The Culinary Miniaturist - Shirali Patel

Sticky rice with evenly sliced mangoes,a paper roast dosa with chutney and sambar, instant noodles and glazed donuts are some of the things you find on Shirali Patel’s Instagram. All of these dishes are expertly arranged and can be placed within the palm of one’s hand. What? I hear you say. As tantalizing and edible as they may seem, her culinary creations are actually miniature sculptures modeled out of clay.

Shirali was introduced to miniatures at the young and impressionable age of twelve, while visiting a museum in Babylon, Syria. She was so captivated by them that she wanted to take them home. What began there resurfaced years later when she was working as a merchandiser for a medley of Indian apparel behemoths. She had made a miniature of a shoe on her USB drive, so that it could be distinguished easily from the other USB drives. Then she started sculpting everything from miniature books to shoes, but she tells me that she prefers sculpting food miniatures. “People easily connected with my food miniatures, even if they didn’t buy them they were happy to see them” So she ended up specializing in them. I ask her if she’s partial to any cuisine and she says “I’m not particular about any form of cuisine, but I love experimenting with the textures and colors that are found in food across cultures”. She also tells me that her transition from full-time employee to full-time artist took place seamlessly and quite suddenly. After leaving her job as a merchandiser she started making miniatures and got a lot of positive responses, and then within a few months, she started selling her creations online. There seemed to be demand for her creations all year round, on account of most of them being items that could be gifted or collected to be displayed.

Apart from making sculpting food miniatures, she also makes coasters, cufflinks, earrings, pendants, bookmarks and a gamut of other gifting items. “I didn’t want to be limited to making food miniatures” she says. All of her creations are handcrafted and she makes sure to add her own brand of quirkiness to whatever she makes. For instance, she has a line of bookmarks called ‘leggy-marks’ which has a pair of legs sticking out at the end of the bookmark, along with a witty quote on the front of the bookmark. She has also made pen-drives disguised as miniature pizza slices, as elegant pair of Jimmy Choo heels and even a box of miniature cookies filled with white cream.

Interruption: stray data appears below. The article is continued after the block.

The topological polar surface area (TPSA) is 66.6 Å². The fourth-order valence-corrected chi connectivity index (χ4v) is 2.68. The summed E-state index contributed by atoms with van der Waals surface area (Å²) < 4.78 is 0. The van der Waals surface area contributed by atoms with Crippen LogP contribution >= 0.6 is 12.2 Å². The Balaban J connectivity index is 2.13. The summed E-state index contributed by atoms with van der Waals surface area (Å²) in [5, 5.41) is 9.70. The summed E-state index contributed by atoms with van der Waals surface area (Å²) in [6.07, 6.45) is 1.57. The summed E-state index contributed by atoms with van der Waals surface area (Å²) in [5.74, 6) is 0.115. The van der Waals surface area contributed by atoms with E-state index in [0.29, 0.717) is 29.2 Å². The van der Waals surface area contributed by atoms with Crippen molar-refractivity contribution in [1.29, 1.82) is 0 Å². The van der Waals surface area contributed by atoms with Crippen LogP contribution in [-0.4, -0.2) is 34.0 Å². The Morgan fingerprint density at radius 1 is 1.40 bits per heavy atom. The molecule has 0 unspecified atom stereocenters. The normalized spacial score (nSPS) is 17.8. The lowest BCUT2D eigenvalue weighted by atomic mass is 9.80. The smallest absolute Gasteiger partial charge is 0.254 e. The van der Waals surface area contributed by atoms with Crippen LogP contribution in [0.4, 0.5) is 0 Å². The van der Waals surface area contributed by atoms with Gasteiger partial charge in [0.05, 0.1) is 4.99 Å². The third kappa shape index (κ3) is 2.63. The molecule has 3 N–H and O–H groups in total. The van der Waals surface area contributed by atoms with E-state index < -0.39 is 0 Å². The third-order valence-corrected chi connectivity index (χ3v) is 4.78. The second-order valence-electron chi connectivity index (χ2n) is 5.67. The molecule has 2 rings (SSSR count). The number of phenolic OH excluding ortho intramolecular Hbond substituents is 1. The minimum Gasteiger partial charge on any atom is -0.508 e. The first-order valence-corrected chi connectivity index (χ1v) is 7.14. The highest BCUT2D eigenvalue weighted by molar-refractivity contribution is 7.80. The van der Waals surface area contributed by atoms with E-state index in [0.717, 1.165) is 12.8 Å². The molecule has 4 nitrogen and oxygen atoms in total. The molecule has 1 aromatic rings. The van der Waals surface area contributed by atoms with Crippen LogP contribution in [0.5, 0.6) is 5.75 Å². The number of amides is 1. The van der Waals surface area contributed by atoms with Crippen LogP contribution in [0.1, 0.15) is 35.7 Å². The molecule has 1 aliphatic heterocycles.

No matter what she makes, her love for food is apparent. So how does she go about it? Her initial research consists of understanding the food, its colors, textures and taste. Then she makes measurements and converts them to 1/6th of their original size, “The right proportion is essential” she adds. Then the miniature is scaled to the new measurements. Then comes the process of preparing the colors. Shirali tells me that she mixes her own colors. She uses polymer clay for the colors and only rarely does she turn to soft pastel paints, when she needs to achieve a burnt texture for her miniatures.

When she started to learn making miniatures she spent six months studying the dynamics of mixing colors, by now she has over three thousand recipes for colors. After mixing the colors, she assembles the sculpture and fires them in an oven, finally she varnishes the piece, making it virtually indestructible. The end result is nothing short of enticing. Some of her creations even have a glossy layer of ghee or butter all of which are made by using melted polymer clay, which she tells me is a very versatile albeit expensive medium to work with.     

Shirali is a self-taught artist and her path to learning the craft was one of trial and errors. She also teaches the art of making miniatures to interested individuals, but she tells me that an hour long workshop is inadequate to cover even the basics of miniature making, also the she feels that the a workshop cannot reach all interested people as they mostly take place in the major metros. Instead she takes on two interns for a period of three months. She has a disciplined routine, she gets into her studio at eleven in the morning, her interns come in a little after that, and they stay till five in the evening. “I usually spend around ten hours a day working on my miniatures” she says. Apart from teaching she has also exhibited her work in Delhi, Chennai, Mumbai and Surat. She tries to do around 3-4 exhibitions a year.   


She has had interns from almost all corners of the country. Despite learning with her for 3 months, when it is time for them to part ways, her students tells her that they wish that they had more time to learn. Besides this Shirali is also looking to create and curate a series of online lessons on making miniatures so that people can learn from the comfort of their homes and at their own pace. She tells aspiring miniaturists to focus on scaling, getting the colors right; as they can make or break a miniature, and last but not least, the texture, “All of these when combined, make the miniature look more realistic” she explains. She also stresses the importance of patience and hard work, “The more time and effort you put into a miniature the better it will turn out, some miniatures took me a week to figure out” she tells me.   

 With her perseverance she turned herself into the face of a brand that belts out gift items with added utility, Shirali Patel and her miniatures are proof, that with continued effort and patience, anything can be achieved.

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